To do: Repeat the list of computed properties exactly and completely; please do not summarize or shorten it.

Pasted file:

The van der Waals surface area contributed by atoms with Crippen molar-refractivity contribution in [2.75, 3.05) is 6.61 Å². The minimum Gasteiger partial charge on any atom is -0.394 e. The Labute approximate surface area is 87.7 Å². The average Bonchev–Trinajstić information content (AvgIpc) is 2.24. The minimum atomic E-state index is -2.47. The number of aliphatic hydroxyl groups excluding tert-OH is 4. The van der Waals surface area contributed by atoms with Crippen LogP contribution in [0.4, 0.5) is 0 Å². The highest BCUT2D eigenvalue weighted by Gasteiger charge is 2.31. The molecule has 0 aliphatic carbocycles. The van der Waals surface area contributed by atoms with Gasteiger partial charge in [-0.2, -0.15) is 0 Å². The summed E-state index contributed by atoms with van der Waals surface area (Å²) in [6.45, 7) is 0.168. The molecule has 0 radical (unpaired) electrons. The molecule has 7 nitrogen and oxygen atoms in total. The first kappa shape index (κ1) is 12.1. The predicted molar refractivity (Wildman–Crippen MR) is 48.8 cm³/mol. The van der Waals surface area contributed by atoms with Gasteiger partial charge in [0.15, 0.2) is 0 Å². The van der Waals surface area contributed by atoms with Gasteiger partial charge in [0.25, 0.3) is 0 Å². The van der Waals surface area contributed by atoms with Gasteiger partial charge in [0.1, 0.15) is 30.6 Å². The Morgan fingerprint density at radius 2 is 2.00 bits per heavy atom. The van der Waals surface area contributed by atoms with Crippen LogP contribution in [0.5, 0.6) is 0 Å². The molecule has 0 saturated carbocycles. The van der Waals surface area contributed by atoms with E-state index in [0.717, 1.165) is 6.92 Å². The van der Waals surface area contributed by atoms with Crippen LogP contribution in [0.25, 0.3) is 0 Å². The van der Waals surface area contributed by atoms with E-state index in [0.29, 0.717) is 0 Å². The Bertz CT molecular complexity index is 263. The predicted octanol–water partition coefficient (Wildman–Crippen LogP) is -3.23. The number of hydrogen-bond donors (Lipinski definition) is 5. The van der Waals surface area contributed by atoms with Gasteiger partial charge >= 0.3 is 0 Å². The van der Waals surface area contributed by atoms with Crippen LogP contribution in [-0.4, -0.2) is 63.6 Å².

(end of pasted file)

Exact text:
The van der Waals surface area contributed by atoms with Crippen molar-refractivity contribution in [2.75, 3.05) is 6.61 Å². The minimum Gasteiger partial charge on any atom is -0.394 e. The Labute approximate surface area is 87.7 Å². The average Bonchev–Trinajstić information content (AvgIpc) is 2.24. The minimum atomic E-state index is -2.47. The number of aliphatic hydroxyl groups excluding tert-OH is 4. The van der Waals surface area contributed by atoms with Crippen LogP contribution in [0.4, 0.5) is 0 Å². The highest BCUT2D eigenvalue weighted by Gasteiger charge is 2.31. The molecule has 0 aliphatic carbocycles. The van der Waals surface area contributed by atoms with Gasteiger partial charge in [-0.2, -0.15) is 0 Å². The summed E-state index contributed by atoms with van der Waals surface area (Å²) in [6.45, 7) is 0.168. The molecule has 0 radical (unpaired) electrons. The molecule has 7 nitrogen and oxygen atoms in total. The first kappa shape index (κ1) is 12.1. The predicted molar refractivity (Wildman–Crippen MR) is 48.8 cm³/mol. The van der Waals surface area contributed by atoms with Gasteiger partial charge in [0.15, 0.2) is 0 Å². The van der Waals surface area contributed by atoms with Gasteiger partial charge in [0.25, 0.3) is 0 Å². The van der Waals surface area contributed by atoms with Gasteiger partial charge in [0.1, 0.15) is 30.6 Å². The Morgan fingerprint density at radius 2 is 2.00 bits per heavy atom. The van der Waals surface area contributed by atoms with Crippen LogP contribution in [0.5, 0.6) is 0 Å². The molecule has 0 saturated carbocycles. The van der Waals surface area contributed by atoms with E-state index in [0.717, 1.165) is 6.92 Å². The van der Waals surface area contributed by atoms with Crippen LogP contribution in [0.25, 0.3) is 0 Å². The van der Waals surface area contributed by atoms with E-state index in [0.29, 0.717) is 0 Å². The Bertz CT molecular complexity index is 263. The predicted octanol–water partition coefficient (Wildman–Crippen LogP) is -3.23. The number of hydrogen-bond donors (Lipinski definition) is 5. The van der Waals surface area contributed by atoms with Gasteiger partial charge >= 0.3 is 0 Å². The van der Waals surface area contributed by atoms with Crippen LogP contribution in [-0.4, -0.2) is 63.6 Å².